But. We just…are.

We love each other. We raise a child together. We enjoy each other. And when we don’t, we have our own spaces to retreat to. We came back to each other in an unconventional way and had to learn a new path because love persisted for us. It was never lost. We just had to redefine it for ourselves. And it just works for us this way. It might not work forever. But it might.

It’s weird. It’s different. It doesn’t make sense to almost anyone else and, listen- it doesn’t have to.

Everyone’s relationship journey is different but you know what’s the same universal truth? No one likes being judged or ridiculed for their relationship choices. And…everyone loves to be loved.

That love looks different for everyone.

And no love goes without trials and tribulations. Not one person reading these words can say they have a perfect relationship. It doesn’t exist. We all recognize that judging, commenting and ridiculing others’ love does not make sense. Love is not one dimensional. It’s multifaceted and certainly complex. Unless you live it, breathe it, sit with it everyday, you cannot say you know what’s best. You aren’t allowed that opinion, no matter how right you might be as an outsider looking in. It’s not yours to have. We complain to our friends and family about our relationships because we’re looking for support, commonality, an ear, a shoulder, an ally at times. We are not looking for definitive answers because there aren’t any.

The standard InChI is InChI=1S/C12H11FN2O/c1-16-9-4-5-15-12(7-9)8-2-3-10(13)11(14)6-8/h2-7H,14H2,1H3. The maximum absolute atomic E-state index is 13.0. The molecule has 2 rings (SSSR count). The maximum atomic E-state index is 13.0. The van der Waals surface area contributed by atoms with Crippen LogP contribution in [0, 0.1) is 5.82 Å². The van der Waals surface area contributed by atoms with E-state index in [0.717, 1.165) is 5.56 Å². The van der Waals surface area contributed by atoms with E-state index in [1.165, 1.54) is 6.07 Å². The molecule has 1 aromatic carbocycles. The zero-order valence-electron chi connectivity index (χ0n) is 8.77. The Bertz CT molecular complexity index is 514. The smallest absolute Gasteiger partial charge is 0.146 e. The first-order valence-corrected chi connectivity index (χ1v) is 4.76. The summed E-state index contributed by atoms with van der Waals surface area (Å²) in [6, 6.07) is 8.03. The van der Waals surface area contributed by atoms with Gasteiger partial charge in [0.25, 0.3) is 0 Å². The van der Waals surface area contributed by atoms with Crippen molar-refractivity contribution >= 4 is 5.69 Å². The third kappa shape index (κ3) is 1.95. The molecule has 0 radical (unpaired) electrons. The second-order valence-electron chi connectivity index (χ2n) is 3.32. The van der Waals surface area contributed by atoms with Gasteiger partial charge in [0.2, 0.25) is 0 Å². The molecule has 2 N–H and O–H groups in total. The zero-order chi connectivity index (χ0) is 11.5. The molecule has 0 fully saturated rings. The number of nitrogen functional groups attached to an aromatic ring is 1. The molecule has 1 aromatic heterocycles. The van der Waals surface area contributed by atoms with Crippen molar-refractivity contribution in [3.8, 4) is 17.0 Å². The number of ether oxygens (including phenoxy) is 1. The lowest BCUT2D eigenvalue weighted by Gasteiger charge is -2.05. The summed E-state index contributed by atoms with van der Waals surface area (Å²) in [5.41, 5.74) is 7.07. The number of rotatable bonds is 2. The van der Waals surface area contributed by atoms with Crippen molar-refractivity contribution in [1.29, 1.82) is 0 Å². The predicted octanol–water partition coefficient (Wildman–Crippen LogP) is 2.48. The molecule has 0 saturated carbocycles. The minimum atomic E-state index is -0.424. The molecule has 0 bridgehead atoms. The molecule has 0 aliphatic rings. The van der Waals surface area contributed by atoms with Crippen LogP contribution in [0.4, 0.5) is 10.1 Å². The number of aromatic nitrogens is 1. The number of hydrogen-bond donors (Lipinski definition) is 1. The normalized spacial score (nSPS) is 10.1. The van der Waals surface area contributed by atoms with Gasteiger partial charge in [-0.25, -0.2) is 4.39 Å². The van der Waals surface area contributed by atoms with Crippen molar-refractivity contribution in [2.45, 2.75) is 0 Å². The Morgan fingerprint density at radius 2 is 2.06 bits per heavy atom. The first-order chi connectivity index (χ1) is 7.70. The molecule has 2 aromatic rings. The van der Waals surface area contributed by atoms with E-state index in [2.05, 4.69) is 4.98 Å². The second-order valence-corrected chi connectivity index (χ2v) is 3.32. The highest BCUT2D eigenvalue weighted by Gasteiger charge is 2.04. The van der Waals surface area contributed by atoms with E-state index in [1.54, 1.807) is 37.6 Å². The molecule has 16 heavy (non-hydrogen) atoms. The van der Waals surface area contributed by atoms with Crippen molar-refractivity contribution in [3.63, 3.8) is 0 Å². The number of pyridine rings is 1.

Love persists. It ebbs and it flows. It gets messy. Sometimes you can clean up the mess… but it will look different when its put back together. And that’s ok because it might still work. It might get lost but it could be found again. It might have some road blocks but it might create a new path. You just never know.

So, the next time I hear a news story with someone else’s relationship truths or a friend comes to me with relationship woes, I will try to find the amazing in the story. I try to find the why for them; what was- what is– the why of their love? I try to find the love in their story. I will support that love when they want me to and I will hate that love if that’s what they need. No matter what the story is, it isn’t my story to tell so it won’t look the way mine would.

But love is an amazing thing that has a way of working itself out sometimes.

And we should all hope for that for one another.

Love wins. No matter what it looks like to everyone else.